Since the onset of the coronavirus pandemic online crafting sites and social media have been flooded with patterns and pictures for homemade masks, but are they actually useful?
Ohio Health Department Director Dr. Amy Acton says with personal protective equipment at a premium, there *is* a place for the homemade.
"You know, we're not to that stage for the front-line healthcare worker doing an invaisive procedure, but we are conserving; hospitals have a lot going on. But wearing a mask like you see in places like Asia where it is actually common courtesy...when people are sick, they actually wear a mask so they're not spreading those respiratory droplets. And that works! That mesh is not going keep out like a N95, a microscopic virus from coming in. But it will certainly protect from someone from sneezing on someone else."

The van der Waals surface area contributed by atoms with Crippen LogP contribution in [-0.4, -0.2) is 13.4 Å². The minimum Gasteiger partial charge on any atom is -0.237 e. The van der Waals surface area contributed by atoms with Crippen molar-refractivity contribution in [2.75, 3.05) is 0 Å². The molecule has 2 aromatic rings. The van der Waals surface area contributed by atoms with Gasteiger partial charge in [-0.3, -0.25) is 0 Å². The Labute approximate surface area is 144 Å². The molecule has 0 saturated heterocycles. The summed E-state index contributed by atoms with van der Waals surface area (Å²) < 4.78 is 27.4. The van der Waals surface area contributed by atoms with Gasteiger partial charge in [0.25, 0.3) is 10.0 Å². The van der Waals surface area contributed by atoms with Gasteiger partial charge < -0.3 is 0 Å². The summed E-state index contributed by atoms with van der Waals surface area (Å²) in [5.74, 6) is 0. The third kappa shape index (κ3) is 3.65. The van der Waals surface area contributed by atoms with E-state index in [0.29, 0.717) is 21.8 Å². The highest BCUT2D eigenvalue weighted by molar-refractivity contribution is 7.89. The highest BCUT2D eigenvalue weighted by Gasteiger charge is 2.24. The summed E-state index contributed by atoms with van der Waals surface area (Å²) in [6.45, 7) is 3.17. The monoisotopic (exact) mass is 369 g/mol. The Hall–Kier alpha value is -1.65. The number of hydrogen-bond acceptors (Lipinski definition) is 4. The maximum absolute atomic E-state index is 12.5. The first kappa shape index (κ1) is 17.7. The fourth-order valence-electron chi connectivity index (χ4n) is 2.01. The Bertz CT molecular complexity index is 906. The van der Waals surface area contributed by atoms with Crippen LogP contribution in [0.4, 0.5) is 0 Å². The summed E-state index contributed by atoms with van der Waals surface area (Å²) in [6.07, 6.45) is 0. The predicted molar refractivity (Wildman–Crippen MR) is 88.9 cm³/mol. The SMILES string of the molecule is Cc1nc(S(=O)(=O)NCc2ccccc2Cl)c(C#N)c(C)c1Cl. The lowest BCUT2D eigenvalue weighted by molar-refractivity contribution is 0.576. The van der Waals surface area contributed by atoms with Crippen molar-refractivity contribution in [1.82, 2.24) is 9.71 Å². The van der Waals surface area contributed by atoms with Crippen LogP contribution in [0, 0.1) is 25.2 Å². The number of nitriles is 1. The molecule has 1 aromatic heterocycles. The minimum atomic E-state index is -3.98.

Melinda Anderson normally teaches kids' classes at the Polaris JoAnn's Fabrics, but lately she's been assembling mask kits for customers. She believes they have a two-fold benefit.
"If the grocery stores are staying open because they feed our bodies, the craft and hobbies stores, these are the things that feed our spirits. If working on your craft helps you keep your moods elevated, keeps [down] those anxieties that come with the uncertain of the epidemic - then that is good for your body, that's good for your health.
Crisis strategy guidelines published by the Centers for Disease Control and Prevention say home-made masks that cover the chin and the sides of the face can be used as a last-resort. But they are not considered medical-grade personal protective equipment.